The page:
Morgan Spurlock, he of Super Size Me fame, has a new project. He's asking you, Internet user, to help him assemble a panoramic photo of Times Square . . . but with all the advertising scrubbed away. Because that's the first thing most of us think when we visit Times Square. Golly, if only this place looked more like Pyongyang!
I'm also not sure what point he's trying to prove. Wait. I mean I very much know the point he's trying to prove. It's just absurd. The aim of the project is to appreciate the glory of Times Square without those crass accouterments of commerce . . . that made the glory of Times Square possible. (Spurlock seems to have gotten the idea from Sao Paulo, Brazil, which banned outdoor advertising in 2007.)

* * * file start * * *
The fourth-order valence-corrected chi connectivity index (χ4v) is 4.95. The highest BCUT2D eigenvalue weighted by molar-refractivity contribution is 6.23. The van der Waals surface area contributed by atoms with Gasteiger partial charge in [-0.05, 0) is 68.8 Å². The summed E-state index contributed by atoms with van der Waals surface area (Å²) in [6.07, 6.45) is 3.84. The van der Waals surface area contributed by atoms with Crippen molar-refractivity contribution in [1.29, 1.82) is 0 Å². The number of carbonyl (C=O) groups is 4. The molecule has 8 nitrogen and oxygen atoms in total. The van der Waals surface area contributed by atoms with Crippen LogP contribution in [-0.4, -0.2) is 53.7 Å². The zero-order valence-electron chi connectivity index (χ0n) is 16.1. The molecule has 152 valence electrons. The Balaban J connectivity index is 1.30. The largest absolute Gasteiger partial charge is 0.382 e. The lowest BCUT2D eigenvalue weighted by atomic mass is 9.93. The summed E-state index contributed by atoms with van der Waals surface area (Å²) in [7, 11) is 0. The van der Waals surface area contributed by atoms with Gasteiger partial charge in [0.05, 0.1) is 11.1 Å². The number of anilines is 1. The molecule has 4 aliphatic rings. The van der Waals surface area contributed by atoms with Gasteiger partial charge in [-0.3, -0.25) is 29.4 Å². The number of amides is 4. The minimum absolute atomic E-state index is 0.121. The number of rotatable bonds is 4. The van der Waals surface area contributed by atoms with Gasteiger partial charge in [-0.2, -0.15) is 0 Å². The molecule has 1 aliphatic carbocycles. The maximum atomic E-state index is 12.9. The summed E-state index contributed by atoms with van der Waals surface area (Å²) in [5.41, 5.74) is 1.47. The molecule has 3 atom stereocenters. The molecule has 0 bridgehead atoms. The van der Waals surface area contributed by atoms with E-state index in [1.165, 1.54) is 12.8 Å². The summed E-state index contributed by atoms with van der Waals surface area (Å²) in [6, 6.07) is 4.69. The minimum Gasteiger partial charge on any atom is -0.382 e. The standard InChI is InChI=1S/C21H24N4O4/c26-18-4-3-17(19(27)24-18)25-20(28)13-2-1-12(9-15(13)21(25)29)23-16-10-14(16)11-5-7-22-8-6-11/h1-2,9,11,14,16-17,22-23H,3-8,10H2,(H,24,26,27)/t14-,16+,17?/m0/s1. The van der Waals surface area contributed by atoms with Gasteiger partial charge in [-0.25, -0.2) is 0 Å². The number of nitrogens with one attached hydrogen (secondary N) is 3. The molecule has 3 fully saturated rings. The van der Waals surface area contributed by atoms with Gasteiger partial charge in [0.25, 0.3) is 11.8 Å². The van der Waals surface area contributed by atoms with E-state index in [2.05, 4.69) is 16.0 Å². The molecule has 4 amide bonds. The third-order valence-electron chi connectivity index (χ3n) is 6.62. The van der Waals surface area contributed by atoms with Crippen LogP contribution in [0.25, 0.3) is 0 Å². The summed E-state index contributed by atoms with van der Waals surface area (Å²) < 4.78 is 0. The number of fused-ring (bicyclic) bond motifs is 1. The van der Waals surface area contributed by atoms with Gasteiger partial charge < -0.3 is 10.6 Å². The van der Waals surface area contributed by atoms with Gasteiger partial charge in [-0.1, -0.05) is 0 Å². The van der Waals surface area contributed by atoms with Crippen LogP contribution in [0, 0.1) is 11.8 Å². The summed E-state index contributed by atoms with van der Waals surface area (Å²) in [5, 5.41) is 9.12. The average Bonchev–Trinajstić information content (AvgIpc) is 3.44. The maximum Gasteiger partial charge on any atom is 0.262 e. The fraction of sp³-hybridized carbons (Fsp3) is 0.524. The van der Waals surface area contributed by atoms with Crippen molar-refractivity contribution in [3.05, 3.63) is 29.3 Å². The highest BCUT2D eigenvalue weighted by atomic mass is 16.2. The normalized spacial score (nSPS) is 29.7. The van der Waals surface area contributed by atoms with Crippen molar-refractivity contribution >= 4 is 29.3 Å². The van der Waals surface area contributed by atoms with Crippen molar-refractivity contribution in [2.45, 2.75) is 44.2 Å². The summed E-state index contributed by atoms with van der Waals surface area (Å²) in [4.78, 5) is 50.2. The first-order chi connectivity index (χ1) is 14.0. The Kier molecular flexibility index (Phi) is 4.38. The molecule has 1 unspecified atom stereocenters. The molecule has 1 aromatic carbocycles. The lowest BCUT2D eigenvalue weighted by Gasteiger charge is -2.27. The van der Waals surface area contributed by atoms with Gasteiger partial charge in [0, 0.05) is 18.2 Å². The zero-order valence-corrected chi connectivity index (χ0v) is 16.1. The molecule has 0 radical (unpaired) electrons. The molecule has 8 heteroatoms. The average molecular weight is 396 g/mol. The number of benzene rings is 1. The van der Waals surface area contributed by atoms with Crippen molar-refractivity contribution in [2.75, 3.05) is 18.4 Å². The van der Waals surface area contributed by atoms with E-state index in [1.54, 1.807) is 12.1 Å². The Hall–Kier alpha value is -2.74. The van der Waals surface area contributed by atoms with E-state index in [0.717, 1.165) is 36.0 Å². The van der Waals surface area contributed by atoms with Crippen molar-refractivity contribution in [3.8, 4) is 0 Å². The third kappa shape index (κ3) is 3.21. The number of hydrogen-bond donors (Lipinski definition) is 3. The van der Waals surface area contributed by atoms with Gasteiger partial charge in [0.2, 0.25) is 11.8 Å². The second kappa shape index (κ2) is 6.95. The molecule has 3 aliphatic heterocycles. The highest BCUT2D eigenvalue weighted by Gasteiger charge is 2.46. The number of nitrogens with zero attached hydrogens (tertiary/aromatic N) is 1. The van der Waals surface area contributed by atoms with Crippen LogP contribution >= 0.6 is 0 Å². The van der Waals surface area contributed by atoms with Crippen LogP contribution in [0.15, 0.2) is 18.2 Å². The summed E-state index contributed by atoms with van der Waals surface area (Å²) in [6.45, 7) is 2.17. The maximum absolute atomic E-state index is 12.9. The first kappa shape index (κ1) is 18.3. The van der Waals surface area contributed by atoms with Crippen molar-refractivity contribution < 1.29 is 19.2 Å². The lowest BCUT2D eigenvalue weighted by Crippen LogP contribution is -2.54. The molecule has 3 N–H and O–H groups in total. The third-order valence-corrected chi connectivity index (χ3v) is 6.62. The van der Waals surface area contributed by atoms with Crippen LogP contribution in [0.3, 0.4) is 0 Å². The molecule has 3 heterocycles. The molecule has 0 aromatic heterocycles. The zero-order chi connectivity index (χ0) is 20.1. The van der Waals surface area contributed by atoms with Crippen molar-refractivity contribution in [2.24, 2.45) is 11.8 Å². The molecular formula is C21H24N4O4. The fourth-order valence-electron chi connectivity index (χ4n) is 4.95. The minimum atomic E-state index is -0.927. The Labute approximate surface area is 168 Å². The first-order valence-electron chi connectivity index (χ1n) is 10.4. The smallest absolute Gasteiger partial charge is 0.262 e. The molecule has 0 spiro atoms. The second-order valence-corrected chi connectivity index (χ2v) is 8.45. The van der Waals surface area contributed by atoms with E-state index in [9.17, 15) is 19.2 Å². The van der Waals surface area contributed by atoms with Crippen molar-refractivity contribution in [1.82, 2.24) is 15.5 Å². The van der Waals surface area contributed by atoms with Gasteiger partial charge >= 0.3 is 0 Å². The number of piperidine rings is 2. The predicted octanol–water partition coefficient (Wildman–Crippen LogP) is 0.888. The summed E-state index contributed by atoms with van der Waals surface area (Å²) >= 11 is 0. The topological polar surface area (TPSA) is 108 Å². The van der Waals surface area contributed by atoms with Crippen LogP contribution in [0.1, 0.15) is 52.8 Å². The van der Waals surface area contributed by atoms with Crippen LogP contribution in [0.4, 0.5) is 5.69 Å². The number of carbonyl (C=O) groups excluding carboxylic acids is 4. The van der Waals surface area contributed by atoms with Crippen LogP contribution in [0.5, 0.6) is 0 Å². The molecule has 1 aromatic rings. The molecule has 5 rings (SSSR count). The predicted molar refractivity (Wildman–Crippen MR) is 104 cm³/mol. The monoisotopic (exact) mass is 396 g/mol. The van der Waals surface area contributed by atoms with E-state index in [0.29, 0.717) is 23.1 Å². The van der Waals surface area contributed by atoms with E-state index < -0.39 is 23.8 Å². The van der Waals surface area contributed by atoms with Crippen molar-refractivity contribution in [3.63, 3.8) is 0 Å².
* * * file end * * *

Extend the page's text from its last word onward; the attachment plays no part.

If you think I'm exaggerating Spurlock's commie sympathies, here's a fun passage from his 2005 book, Don't Eat This Book:
Right now, I'm planning a trip to Cuba. I want to experience the country and its people before that Pandora's box is opened there. Because you know after the day Fidel dies, the shipments of American consumer crap will come flooding in.
Maybe that's what this project is all about. It's so that when the damnable day comes that the Cuban people are finally afforded personal, political, and economic freedom, Morgan Spurlock will still be able to visit a magical place where the buildings are bare, the nights aren't littered with neon, and everyone suffers quietly—but equally—in poverty. If only, sigh, on his computer.
My 2006 Reason piece explaining why Morgan Spurlock and values crusader Ben Shapiro are the same person here.
BONUS: A reader sends this fascinating article from the Wall Street Journal about zoning laws in Times Square. The garishness is actually mandatory.